9. Humm ... some good tips here already .... let me think ... Don't over pack ... unless you have some really special occasion ... don't try to be formal .... slacks and collard shirt for men ... a nice sun dress for the ladies ... other than that ... T shirts, shorts, swim attire, comfort clothes. Don't forget documents like passports etc. Once you board, you probably wont need them. Don't forget to put your phone in airplane mode to avoid high dollar roaming charges. Take time to explore the ship. I've found rooms, lounges etc I haven't seen after being on board 2 or 3 days. Take time to appreciate the all the work and art they put into Royal ships. Look for alternatives to the Windjammer to eat. A number of sandwich shops and cafe's serve meals/breakfasts that are included and many times they are not as crowded and offer a nice change. The Windjammer is fine, there are just some nice places to eat as alternatives. We usually enjoy dinner in the dinning room. Many times we have met some very nice people at our table. Don't hesitate to order seconds of something you like. Some of my favorites that are served on some nights are prime rib, lobster, hot pie with ice cream .... if you are so inclined .... ask for two ? Often, there is one bar that has a happy hour, or two, just before dinner. Some times specials are listed in the Cruise Compass or ask a crew member. The pool gets crowded in the after noon, specifically on days at sea. Find a spot you like early. Wear sun screen. A walk around the top deck at sun set and sun rise is one of my favorite times. Don't forget your camera. Also walking around the ship in the early morning when few people are out and about is kind of magical to me. There will almost always be a few crew cleaning and shinning glass and chrome and probably some music playing somewhere. It is usually a lot quieter and a good time to take pictures of the many sights around the ship. The days will slip by much too fast and before you know it, you will be packing to go back home. So enjoy everything you can start making plans for the next cruise.
  10. Still planning for early 2023 as per signature . Hopefully a year and a half will be long enough to sort COVID out.
  11. Dont think you would have an issue in most places as long as space and weigh permit you to carry it. I would say one thing. I have used something very similar. Its kind of a lean to or 3 sided wall tent. It provides shade but its crowded, barely allowing two beach chairs to fit, and they block any breeze you might get so they are like sitting in an oven. I would search your favorite online store for "ultra light sun shade" or "tent rain fly" and focus on something that is a "roof" and open on all 4 sides to provide shade and ventilation. This is a bit higher end: https://www.amazon.com/AKASO-Portable-Shelter-Camping-Backyard/dp/B08XMG8XGM/ref=psdc_3258963011_t4_B08YRHY6SF?th=1 Its under 7 pounds and big enough for a family. You can find smaller, cheaper and lighter if you look around. Again, the key is being open all around so it does not get so hot. You will be glad you did.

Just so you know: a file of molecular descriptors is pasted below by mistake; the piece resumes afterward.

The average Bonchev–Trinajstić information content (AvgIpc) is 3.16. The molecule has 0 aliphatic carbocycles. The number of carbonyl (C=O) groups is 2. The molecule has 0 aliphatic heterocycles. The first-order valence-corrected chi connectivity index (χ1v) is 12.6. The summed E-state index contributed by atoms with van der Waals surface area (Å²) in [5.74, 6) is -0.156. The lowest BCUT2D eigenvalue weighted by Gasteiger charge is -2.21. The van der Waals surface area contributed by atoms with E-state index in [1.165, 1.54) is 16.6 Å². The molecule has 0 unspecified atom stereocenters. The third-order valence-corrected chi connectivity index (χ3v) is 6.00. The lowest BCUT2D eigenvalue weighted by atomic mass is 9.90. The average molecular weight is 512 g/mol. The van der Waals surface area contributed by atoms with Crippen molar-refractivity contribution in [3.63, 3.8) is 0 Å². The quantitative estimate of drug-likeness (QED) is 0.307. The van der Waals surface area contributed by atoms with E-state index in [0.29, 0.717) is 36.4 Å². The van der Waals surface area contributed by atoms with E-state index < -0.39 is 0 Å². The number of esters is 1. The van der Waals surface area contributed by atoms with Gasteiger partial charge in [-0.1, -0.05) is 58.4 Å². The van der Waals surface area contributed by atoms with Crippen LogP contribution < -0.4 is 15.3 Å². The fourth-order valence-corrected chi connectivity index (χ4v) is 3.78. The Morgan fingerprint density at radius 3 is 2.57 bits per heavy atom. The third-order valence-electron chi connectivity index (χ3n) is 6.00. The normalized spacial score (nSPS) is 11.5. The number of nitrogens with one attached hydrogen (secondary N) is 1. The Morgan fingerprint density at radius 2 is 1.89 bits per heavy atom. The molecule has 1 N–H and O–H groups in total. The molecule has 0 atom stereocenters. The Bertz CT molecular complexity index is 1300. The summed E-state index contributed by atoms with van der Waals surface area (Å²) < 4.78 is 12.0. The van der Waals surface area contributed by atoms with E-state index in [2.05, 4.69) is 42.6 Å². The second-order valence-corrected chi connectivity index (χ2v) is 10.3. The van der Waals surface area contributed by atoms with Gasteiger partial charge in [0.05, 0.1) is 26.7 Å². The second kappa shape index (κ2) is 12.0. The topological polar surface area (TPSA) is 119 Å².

12. Generally not an issue. Sea level is sea level. Not much difference from one ocean to the next. Doing a land tour, say from Seaward to Denali, takes place over a few days a and your body has time to adapt. Unless take a helicopter tour to glacier/mountain top I don't think elevation will be an issue. I do remember, several years back, I had a layover in Denver after flying from near sea level. I climbed a couple flights of stairs could have sworn someone sucked all the air out the room. That was a sudden and pretty dramatic change that combined altitude with exercise.
  13. There is an article here that outlines some of the differences. https://www.yahoo.com/news/royal-caribbeans-florida-cruise-july-125200634.html In addition RCCL outlines differences here for Freedom of the Seas... https://www.royalcaribbean.com/faq/questions/are-there-any-experiences-that-are-closed? It becomes apparent that that the exact restrictions/rules will vary a bit from ship to ship since all ships do not have the same venues for dining and entertainment. Perhaps the information is in another forum thread but I was curious as to what kind of controls there might be aboard. For instance, the first articles states UN-vaccinated people will be excluded from the Schooner Bar, the casino and Viking Crown Nightclub among several other locations. How would this be accomplished? Wrist band? Seapass card reader at every door? Security personnel stationed? Honor system? In addition, the Schooner Bar and casino are significant path ways when moving from one part of the ship to another. They are not the only way to get from A to B but again, if you are UN-vaccinated it seems you will be expected to take the 'long way' around. I was surprised at the number of locations UN-vaccinated people will be excluded from. Add the added expense of have to pay out of pocket for additional testing and travel insurance .... even though I understand limiting liability and making people responsible for their decisions ... it seems to me the underlying message is, if you are not vaccinated, don't cruise.